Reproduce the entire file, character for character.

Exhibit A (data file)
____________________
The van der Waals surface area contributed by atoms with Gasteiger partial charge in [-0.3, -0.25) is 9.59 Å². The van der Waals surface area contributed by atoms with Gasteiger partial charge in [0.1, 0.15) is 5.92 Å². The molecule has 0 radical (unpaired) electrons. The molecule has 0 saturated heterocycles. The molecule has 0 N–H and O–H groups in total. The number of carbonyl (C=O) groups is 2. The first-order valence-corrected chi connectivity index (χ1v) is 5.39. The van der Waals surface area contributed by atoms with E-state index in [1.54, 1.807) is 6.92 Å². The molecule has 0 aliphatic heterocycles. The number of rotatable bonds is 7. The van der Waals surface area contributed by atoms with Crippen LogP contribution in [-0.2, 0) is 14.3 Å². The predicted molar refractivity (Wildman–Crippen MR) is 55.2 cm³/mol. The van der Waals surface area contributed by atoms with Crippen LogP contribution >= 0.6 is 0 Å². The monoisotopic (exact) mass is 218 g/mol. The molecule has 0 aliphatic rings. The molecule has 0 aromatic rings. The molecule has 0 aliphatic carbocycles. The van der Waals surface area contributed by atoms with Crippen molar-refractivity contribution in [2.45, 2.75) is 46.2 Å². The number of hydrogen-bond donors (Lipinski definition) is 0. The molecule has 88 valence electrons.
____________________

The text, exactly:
The van der Waals surface area contributed by atoms with Gasteiger partial charge in [-0.3, -0.25) is 9.59 Å². The van der Waals surface area contributed by atoms with Gasteiger partial charge in [0.1, 0.15) is 5.92 Å². The molecule has 0 radical (unpaired) electrons. The molecule has 0 saturated heterocycles. The molecule has 0 N–H and O–H groups in total. The number of carbonyl (C=O) groups is 2. The first-order valence-corrected chi connectivity index (χ1v) is 5.39. The van der Waals surface area contributed by atoms with E-state index in [1.54, 1.807) is 6.92 Å². The molecule has 0 aliphatic heterocycles. The number of rotatable bonds is 7. The van der Waals surface area contributed by atoms with Crippen LogP contribution in [-0.2, 0) is 14.3 Å². The predicted molar refractivity (Wildman–Crippen MR) is 55.2 cm³/mol. The van der Waals surface area contributed by atoms with Crippen LogP contribution >= 0.6 is 0 Å². The monoisotopic (exact) mass is 218 g/mol. The molecule has 0 aliphatic rings. The molecule has 0 aromatic rings. The molecule has 0 aliphatic carbocycles. The van der Waals surface area contributed by atoms with Crippen molar-refractivity contribution in [2.45, 2.75) is 46.2 Å². The number of hydrogen-bond donors (Lipinski definition) is 0. The molecule has 88 valence electrons.